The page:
CrCL/TPLO Information


The knee joint in the dog is composed of three bones: the femur, tibia and patella. There are four ligaments that stabilize the knee (stifle) joint. Two collateral ligaments on either side of the bone and two ligaments that form an “x” on the inside of the knee joint. Theses ligaments that form an “x” are the cranial and caudal cruciate ligaments. They prevent forward and backward movement of the tibia relative to the femur. The cranial cruciate ligament also plays a role in preventing internal rotation of the tibia. The cranial cruciate ligament in dogs is the same as the ACL (anterior cruciate ligament) in people. The menisci are paired thin layers of cartilage located between the surfaces of the knee joint. The menisci help to distribute load on the tibia and help provide stability to the joint.

Torn Cranial Cruciate Ligament (CrCL)

The cause of a torn CrCL can be from multiple factors, including ageing of the dog, obesity, poor physical condition, conformation, trauma, and other factors not clearly yet defined. Complete and partial tears occur. Partial tears frequently develop into full tears. As many as fifty percent of dogs who tear one CrCL may tear the other one.


The diagnosis of a CrCL tear is made by establishing that joint instability exists by performing a cranial drawer test. Forward motion of the tibia relative to the femur (just like a drawer being pulled forward) confirms that the CrCL is either partially or completely torn. While x-rays cannot show that the ligament is damaged they are taken to evaluate the degree of arthritis, confirm swelling within the joint and rule out other disease such as infection, bone tumor or fractures. If the owners wish to pursue the surgical repair of the CrCL, x-rays are necessary. It is not uncommon for the veterinarian who is performing the surgery to require specific views of the knee to measure the tibial slope and plate size thus x-rays from a referring veterinarian may need to be repeated.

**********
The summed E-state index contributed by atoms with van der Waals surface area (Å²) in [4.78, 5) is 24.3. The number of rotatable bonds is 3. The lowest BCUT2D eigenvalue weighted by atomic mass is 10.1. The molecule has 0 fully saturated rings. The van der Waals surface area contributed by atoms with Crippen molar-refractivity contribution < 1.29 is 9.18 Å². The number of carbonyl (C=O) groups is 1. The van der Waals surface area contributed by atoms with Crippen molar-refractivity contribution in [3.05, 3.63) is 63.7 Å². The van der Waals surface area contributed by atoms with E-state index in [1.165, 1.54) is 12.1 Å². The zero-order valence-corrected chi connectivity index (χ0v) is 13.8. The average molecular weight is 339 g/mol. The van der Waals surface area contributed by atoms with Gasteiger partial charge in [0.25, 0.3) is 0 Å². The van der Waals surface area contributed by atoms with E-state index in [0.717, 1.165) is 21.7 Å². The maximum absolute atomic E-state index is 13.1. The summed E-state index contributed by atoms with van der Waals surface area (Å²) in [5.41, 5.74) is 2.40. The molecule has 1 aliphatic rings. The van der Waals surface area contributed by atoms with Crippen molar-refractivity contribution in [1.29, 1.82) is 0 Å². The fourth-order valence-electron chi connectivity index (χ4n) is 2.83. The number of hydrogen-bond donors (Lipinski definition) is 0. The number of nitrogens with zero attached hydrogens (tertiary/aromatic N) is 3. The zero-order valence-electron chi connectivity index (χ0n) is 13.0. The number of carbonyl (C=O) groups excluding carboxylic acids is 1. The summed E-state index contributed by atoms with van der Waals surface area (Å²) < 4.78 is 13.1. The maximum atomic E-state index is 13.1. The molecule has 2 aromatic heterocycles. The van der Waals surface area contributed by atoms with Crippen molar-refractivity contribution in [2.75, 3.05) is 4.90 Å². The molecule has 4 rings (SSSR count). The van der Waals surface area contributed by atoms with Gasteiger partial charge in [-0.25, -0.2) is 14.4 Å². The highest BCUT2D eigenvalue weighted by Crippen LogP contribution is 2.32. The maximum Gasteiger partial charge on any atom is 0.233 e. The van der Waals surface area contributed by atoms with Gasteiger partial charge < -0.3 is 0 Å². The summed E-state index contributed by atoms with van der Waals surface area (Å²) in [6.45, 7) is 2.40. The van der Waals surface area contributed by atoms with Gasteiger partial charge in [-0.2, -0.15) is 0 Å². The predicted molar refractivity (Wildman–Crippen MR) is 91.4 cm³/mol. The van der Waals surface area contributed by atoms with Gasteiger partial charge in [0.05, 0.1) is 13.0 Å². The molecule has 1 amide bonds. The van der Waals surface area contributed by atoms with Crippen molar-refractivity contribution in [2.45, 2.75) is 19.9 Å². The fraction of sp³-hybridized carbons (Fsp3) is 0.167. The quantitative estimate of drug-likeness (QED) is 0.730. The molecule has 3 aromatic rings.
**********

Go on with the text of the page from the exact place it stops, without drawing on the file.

Surgical Treatment – TPLO

The TPLO (Tibial Plateau Leveling Osteotomy) has been a very successful surgical option for treating CrCL tears. This procedure does not repair the ligament itself but rather changes the biomechanics of the joint in order to stabilize the knee. Dogs have a steep tibial plateau (usually between 20 and 30 degrees) this makes their knee (stifle) very unstable when they tear their CrCL. The procedure involves performing a curved osteotomy (a cut in the bone) below the joint surface of the tibia. The top of the tibia is then rotated to decrease its slope or flatten the tibial plateau resulting in a dynamic stabilization. A bone plate and screws are placed across the cut bone to secure the top of the tibia in its new position. It takes approximately 8 weeks for the bone to heal; restricted activity is necessary during this period of time. Recheck x-rays are taken 8 weeks post operatively to ensure that the bone has healed and the dog is ready for an increase in activity.

Surgical Treatment – Suture Repair

The Modified DeAngelis and Tightrope are extra-capsular suture stabilization techniques. These procedures involve using strong suture to mimic the CrCL. In general these procedures are reserved for smaller and/or older patients. Failure of the suture is a common problem likely because of the dog’s steep tibial plateau and unstable joint seen with CrCL tears. This procedure requires restricted activity for 6 weeks post operatively.